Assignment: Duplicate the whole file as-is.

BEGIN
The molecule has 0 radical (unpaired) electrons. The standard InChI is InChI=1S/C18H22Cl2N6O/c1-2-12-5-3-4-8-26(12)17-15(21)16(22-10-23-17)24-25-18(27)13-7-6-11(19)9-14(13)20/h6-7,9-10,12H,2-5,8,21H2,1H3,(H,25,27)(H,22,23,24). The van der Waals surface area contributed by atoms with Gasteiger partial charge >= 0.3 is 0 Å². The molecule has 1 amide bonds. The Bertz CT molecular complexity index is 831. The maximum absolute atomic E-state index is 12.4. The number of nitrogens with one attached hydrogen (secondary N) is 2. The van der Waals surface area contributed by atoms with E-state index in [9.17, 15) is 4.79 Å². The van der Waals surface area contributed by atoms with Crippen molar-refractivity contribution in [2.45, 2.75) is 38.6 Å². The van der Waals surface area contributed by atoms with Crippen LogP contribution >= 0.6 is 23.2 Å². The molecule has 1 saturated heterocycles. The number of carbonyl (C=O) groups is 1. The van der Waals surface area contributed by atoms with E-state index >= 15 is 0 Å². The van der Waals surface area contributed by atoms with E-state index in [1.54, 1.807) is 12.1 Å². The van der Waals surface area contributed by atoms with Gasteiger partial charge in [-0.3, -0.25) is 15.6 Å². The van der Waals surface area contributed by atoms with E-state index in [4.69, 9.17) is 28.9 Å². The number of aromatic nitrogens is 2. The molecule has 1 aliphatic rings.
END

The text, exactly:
The molecule has 0 radical (unpaired) electrons. The standard InChI is InChI=1S/C18H22Cl2N6O/c1-2-12-5-3-4-8-26(12)17-15(21)16(22-10-23-17)24-25-18(27)13-7-6-11(19)9-14(13)20/h6-7,9-10,12H,2-5,8,21H2,1H3,(H,25,27)(H,22,23,24). The van der Waals surface area contributed by atoms with Gasteiger partial charge >= 0.3 is 0 Å². The molecule has 1 amide bonds. The Bertz CT molecular complexity index is 831. The maximum absolute atomic E-state index is 12.4. The number of nitrogens with one attached hydrogen (secondary N) is 2. The van der Waals surface area contributed by atoms with E-state index in [9.17, 15) is 4.79 Å². The van der Waals surface area contributed by atoms with Crippen molar-refractivity contribution in [2.45, 2.75) is 38.6 Å². The van der Waals surface area contributed by atoms with Crippen LogP contribution >= 0.6 is 23.2 Å². The molecule has 1 saturated heterocycles. The number of carbonyl (C=O) groups is 1. The van der Waals surface area contributed by atoms with E-state index >= 15 is 0 Å². The van der Waals surface area contributed by atoms with E-state index in [1.54, 1.807) is 12.1 Å². The van der Waals surface area contributed by atoms with Gasteiger partial charge in [-0.3, -0.25) is 15.6 Å². The van der Waals surface area contributed by atoms with E-state index in [4.69, 9.17) is 28.9 Å². The number of aromatic nitrogens is 2. The molecule has 1 aliphatic rings.